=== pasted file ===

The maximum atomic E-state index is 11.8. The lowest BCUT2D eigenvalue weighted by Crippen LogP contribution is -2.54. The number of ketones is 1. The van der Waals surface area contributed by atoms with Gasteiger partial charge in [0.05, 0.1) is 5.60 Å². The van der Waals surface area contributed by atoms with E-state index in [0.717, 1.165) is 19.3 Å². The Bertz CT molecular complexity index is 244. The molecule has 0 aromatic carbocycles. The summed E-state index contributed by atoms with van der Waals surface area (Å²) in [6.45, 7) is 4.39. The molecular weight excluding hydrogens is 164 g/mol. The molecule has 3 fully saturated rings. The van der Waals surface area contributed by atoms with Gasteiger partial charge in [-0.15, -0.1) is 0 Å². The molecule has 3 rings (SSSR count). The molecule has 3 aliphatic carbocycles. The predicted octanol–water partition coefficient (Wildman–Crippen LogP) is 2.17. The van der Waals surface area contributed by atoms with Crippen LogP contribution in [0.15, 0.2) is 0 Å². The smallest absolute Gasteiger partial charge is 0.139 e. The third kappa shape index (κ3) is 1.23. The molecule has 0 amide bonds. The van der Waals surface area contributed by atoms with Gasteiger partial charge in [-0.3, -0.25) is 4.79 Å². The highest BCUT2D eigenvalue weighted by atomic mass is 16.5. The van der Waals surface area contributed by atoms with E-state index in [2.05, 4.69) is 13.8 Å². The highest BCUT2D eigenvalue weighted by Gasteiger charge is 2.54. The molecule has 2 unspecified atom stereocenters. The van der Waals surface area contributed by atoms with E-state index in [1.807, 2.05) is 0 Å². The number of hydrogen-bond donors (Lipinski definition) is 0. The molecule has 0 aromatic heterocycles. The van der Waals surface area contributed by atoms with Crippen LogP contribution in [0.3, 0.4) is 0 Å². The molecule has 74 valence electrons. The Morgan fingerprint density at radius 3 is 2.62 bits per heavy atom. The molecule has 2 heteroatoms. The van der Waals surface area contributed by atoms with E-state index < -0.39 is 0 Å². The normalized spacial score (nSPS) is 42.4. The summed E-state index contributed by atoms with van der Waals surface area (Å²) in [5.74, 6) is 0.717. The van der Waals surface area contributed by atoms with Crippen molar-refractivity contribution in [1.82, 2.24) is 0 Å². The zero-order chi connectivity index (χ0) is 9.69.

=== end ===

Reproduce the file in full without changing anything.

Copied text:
The maximum atomic E-state index is 11.8. The lowest BCUT2D eigenvalue weighted by Crippen LogP contribution is -2.54. The number of ketones is 1. The van der Waals surface area contributed by atoms with Gasteiger partial charge in [0.05, 0.1) is 5.60 Å². The van der Waals surface area contributed by atoms with E-state index in [0.717, 1.165) is 19.3 Å². The Bertz CT molecular complexity index is 244. The molecule has 0 aromatic carbocycles. The summed E-state index contributed by atoms with van der Waals surface area (Å²) in [6.45, 7) is 4.39. The molecular weight excluding hydrogens is 164 g/mol. The molecule has 3 fully saturated rings. The van der Waals surface area contributed by atoms with Gasteiger partial charge in [-0.15, -0.1) is 0 Å². The molecule has 3 rings (SSSR count). The molecule has 3 aliphatic carbocycles. The predicted octanol–water partition coefficient (Wildman–Crippen LogP) is 2.17. The van der Waals surface area contributed by atoms with Crippen LogP contribution in [0.15, 0.2) is 0 Å². The smallest absolute Gasteiger partial charge is 0.139 e. The third kappa shape index (κ3) is 1.23. The molecule has 0 amide bonds. The van der Waals surface area contributed by atoms with Gasteiger partial charge in [-0.3, -0.25) is 4.79 Å². The highest BCUT2D eigenvalue weighted by atomic mass is 16.5. The van der Waals surface area contributed by atoms with E-state index in [2.05, 4.69) is 13.8 Å². The highest BCUT2D eigenvalue weighted by Gasteiger charge is 2.54. The molecule has 2 unspecified atom stereocenters. The van der Waals surface area contributed by atoms with E-state index in [1.807, 2.05) is 0 Å². The number of hydrogen-bond donors (Lipinski definition) is 0. The molecule has 0 aromatic heterocycles. The van der Waals surface area contributed by atoms with Crippen LogP contribution in [0.3, 0.4) is 0 Å². The molecule has 74 valence electrons. The Morgan fingerprint density at radius 3 is 2.62 bits per heavy atom. The molecule has 2 heteroatoms. The van der Waals surface area contributed by atoms with E-state index < -0.39 is 0 Å². The normalized spacial score (nSPS) is 42.4. The summed E-state index contributed by atoms with van der Waals surface area (Å²) in [5.74, 6) is 0.717. The van der Waals surface area contributed by atoms with Crippen molar-refractivity contribution in [1.82, 2.24) is 0 Å². The zero-order chi connectivity index (χ0) is 9.69.